We’re fast approaching deadline season, and we want to make sure you have all the tools and knowledge to ace your assignments and avoid common mistakes.
You already should have been asked to complete the Avoiding Plagiarism course on Moodle, but if you haven’t yet it’s not too late. This will give you a really good understanding of what’s expected of you in terms of academic integrity when you’re submitting work. To help you, our Advice Centre has also put together the answers to some frequently asked questions below, and you can check out their academic advice pages.
A: Plagiarism is including or copying others’ work within your own work, intentionally or unintentionally, without properly crediting the original author(s).
A: Turnitin is used by students to submit their assignments. It is plagiarism software, which helps to identify any possible cases of plagiarism. This software extensively searches internet sources, along with books, journals, and other previous submissions from its users (including student submissions). Once a student submits their work to Turnitin, it becomes part of a large database, which is continually growing.
Any future submissions are checked against all previous Turnitin user submissions. Turnitin does not determine whether any work has been plagiarised by a student; it detects and highlights the part which may have been copied and provides the source of text where a match has been made. This software also helps markers to detect if something has been cited incorrectly or inappropriately so that they can investigate further.
A: If you submit any of your previously assessed work, then this will be considered as ‘duplication’. Each piece of work you submit for assessment must be your own work. Along with this, it should be a new piece of work. Submitting any assignment more than once, in part or fully, whether it is for a different course, year of study, or degree is prohibited. While you are at university, you need to show progression within your work, you can only do this if you approach each assignment afresh – expanding your research skills. If you would like to cite your own past work, we recommend consulting your course tutor first.
A: It’s always a good idea to speak to your tutor or lecturer about what support departments can offer to students on academic writing, they may put on special workshops or know where to find useful resources. Also, the University’s Centre for the Development of Academic Skills (CeDAS) offers various resources and support services.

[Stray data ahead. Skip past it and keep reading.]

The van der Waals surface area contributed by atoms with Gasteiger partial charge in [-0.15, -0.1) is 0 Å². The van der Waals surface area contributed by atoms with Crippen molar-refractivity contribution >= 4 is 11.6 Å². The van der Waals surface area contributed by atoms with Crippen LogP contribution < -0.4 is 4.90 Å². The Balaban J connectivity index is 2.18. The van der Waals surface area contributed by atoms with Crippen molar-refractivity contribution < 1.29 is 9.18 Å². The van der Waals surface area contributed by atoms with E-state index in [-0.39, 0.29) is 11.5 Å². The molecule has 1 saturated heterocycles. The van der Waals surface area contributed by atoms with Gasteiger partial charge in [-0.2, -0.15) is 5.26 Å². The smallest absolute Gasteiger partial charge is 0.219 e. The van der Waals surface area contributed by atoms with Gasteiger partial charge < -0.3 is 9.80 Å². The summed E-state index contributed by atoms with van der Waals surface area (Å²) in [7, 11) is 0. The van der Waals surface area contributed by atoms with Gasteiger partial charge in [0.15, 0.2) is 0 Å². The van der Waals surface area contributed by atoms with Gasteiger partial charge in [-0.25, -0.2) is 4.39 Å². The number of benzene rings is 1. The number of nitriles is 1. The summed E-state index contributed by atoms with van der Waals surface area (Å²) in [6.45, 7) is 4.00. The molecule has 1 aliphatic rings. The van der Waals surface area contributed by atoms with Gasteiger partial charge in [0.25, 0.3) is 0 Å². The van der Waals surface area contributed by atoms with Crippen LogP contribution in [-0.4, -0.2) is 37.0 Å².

A: Being accused of academic misconduct can be an intimidating experience and we are here to support you through the process. See our dedicated page on academic misconduct.
A: Collusion is considered to be a form of academic misconduct. According to Assessment Regulations collusion is “to act in agreement with another person in order to obtain an unfair advantage for oneself and/or for that person." We know you may wish to work together on assessments as a group, however, this may constitute collusion if the discipline or the method of assessment requires independent study, and collective ideas are presented as uniquely those of the individual submitting the work. Collusion may also include any attempt to impersonate another person, or to allow oneself to be impersonated, in an assessment.
Falsification is when someone attempts to present data, results, references, and evidence that are altered or fictitious. This also includes the deliberate use of such materials.
A: When it comes to group work, it’s vital to ensure that group members do not copy from one another. Care must be taken when working together and sharing ideas. It’s important to remember that there may be some overlap with points that are raised in assignments; however, it is expected that these are expressed in your own words to reflect your understanding of the assignment.
Even though you may be making the same points as others in your group, they should be articulated in your own style. If you have copied each other’s work and exactly the same points and language are used, it can lead to allegations of collusion.
A: No, these services should not be used and are likely to be considered as collusion. External agents correct your work and in the process alter the ideas you have put forward, thus, writing parts of your assignment for you. This puts you at an unfair advantage when your work is assessed. If you feel you struggle with academic writing, then you may find it helpful to look at what other support CeDAS can offer you on their website. Also, seek guidance from your course handbook and your course tutor on this. Finally, please remember that uploading your work onto these websites means you risk it being stolen and plagiarised, which can also lead to a collusion allegation.
One of our advisors can help. Send us an email at firstname.lastname@example.org and an advisor will be in touch soon with some guidance.
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